Wallace brings the web gambling battle to the large 4 banks


Fisher MP Andrew Wallace is fighting the big four banks over credit card gambling.

Mr Wallace launched a campaign late last week to encourage Westpac, NAB, ANZ and Commonwealth banks to put in place a voluntary code of conduct banning the use of credit cards for online gambling.

He said online gambling is a scourge for society.

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"You can't go to a casino or TAB and use a credit card," Wallace said.

"Why can banks give customers the option to use credit cards?"

He said Australians are the biggest players on the internet.

"Some of the smaller banks won't allow it, but the big four still do."

A report by the Australian Banking Association published last December showed that 81 percent of Australians believed that credit card gambling should be restricted or banned.

However, Mr Wallace said the association had stopped asking banks to ban the use of credit cards for online gambling purposes.

Mr Wallace said online gambling has caused "irreparable" harm to individuals and families.

"I prefer banks to do this voluntarily, but we may have to wave a stick at them," he said.

"I fought the good fight against the casino on the coast and promised myself that they would not get a license.

"This must shake the tree of the big banks."

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The Sunshine Coast Daily asked each bank whether they would consider Mr Wallace's proposal.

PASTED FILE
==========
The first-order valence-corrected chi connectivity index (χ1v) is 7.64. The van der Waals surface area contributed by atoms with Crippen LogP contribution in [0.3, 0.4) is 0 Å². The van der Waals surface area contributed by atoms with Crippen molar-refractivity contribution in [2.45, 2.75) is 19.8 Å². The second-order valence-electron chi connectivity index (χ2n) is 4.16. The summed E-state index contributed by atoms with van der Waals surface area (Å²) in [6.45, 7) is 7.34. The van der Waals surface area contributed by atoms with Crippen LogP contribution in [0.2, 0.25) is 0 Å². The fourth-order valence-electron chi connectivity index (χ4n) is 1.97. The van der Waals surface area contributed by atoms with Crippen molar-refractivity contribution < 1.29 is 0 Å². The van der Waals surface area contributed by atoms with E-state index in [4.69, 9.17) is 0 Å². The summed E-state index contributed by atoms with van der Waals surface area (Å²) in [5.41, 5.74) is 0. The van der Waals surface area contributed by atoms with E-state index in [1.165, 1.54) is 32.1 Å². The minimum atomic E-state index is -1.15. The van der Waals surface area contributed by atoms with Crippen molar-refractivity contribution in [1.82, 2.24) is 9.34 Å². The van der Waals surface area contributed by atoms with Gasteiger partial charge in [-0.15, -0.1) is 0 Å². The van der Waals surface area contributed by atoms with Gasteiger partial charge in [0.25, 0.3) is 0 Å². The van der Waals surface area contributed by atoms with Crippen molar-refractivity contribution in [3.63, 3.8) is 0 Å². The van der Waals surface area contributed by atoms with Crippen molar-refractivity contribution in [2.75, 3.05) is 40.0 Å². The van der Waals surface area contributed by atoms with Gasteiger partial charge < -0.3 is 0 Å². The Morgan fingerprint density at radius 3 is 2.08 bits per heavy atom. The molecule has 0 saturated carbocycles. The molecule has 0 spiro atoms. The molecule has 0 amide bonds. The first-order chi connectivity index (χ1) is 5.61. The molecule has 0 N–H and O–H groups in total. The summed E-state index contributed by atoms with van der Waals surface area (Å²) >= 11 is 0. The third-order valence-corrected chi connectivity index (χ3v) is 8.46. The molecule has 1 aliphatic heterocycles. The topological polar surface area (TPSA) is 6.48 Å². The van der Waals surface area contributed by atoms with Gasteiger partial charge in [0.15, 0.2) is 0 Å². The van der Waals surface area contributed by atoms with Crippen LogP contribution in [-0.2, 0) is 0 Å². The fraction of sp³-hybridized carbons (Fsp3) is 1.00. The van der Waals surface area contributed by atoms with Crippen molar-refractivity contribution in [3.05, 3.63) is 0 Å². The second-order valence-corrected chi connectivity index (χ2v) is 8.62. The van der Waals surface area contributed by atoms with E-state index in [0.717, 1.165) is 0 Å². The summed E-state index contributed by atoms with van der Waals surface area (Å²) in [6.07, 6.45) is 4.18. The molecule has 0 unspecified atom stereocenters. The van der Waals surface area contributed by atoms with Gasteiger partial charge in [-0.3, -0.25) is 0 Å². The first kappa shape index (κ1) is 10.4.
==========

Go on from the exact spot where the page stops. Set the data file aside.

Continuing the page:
A spokeswoman for NAB said the company recognized the problem of gambling as a major challenge that needed organizations, governments and the community to work together to address the issue.

She said NAB customers have the option to block gambling transactions using debit and credit cards.

"Customers can block transactions through our app, and more than 62,000 customers have blocked 86,000 cards," she said.

A spokesperson for ANZ said the company introduced a restriction on the use of credit cards for gambling transactions in December 2018 where the customer's card was used beyond 85 percent of the account credit limit.

"Our restriction aims to strike a balance between customers who want to use their cards to pay for games of chance and can do so without harm, and customers who are at risk of uncontrolled gambling if they no longer have the bare essentials "said the ANZ spokesman.

"We consider a customer's gambling history when determining which products are right for the customer, and credit card applications can be rejected if a customer's gambling exceeds a certain threshold."

He said ANZ is developing a self-service gambling block to give customers better control over their own spending through their mobile application.

A Westpac spokeswoman said customers could block their credit cards for gambling purposes.

"This approach complements our existing hardship policy and the industry's self-exclusion policy," she said.

The Commonwealth Bank declined to comment. Instead, a spokeswoman referred the daily to the Australian Banking Association.